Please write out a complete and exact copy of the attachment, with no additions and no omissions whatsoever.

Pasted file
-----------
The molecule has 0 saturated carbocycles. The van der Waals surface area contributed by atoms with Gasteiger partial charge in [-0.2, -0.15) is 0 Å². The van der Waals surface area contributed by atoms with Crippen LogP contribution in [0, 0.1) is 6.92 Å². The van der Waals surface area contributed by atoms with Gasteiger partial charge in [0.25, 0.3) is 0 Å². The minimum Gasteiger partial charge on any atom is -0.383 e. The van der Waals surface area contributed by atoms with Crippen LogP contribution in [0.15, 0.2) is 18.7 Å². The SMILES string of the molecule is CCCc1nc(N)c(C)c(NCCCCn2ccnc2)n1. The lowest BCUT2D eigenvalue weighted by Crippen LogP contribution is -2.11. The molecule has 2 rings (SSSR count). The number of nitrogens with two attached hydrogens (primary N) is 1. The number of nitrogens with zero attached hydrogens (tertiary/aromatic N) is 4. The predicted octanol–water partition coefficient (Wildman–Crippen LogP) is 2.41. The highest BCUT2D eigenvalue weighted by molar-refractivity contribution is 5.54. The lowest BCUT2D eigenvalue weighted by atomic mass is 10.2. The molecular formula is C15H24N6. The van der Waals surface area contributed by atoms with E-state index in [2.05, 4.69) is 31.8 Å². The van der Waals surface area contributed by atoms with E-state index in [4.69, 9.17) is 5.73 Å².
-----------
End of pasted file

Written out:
The molecule has 0 saturated carbocycles. The van der Waals surface area contributed by atoms with Gasteiger partial charge in [-0.2, -0.15) is 0 Å². The van der Waals surface area contributed by atoms with Crippen LogP contribution in [0, 0.1) is 6.92 Å². The van der Waals surface area contributed by atoms with Gasteiger partial charge in [0.25, 0.3) is 0 Å². The minimum Gasteiger partial charge on any atom is -0.383 e. The van der Waals surface area contributed by atoms with Crippen LogP contribution in [0.15, 0.2) is 18.7 Å². The SMILES string of the molecule is CCCc1nc(N)c(C)c(NCCCCn2ccnc2)n1. The lowest BCUT2D eigenvalue weighted by Crippen LogP contribution is -2.11. The molecule has 2 rings (SSSR count). The number of nitrogens with two attached hydrogens (primary N) is 1. The number of nitrogens with zero attached hydrogens (tertiary/aromatic N) is 4. The predicted octanol–water partition coefficient (Wildman–Crippen LogP) is 2.41. The highest BCUT2D eigenvalue weighted by molar-refractivity contribution is 5.54. The lowest BCUT2D eigenvalue weighted by atomic mass is 10.2. The molecular formula is C15H24N6. The van der Waals surface area contributed by atoms with E-state index in [2.05, 4.69) is 31.8 Å². The van der Waals surface area contributed by atoms with E-state index in [4.69, 9.17) is 5.73 Å².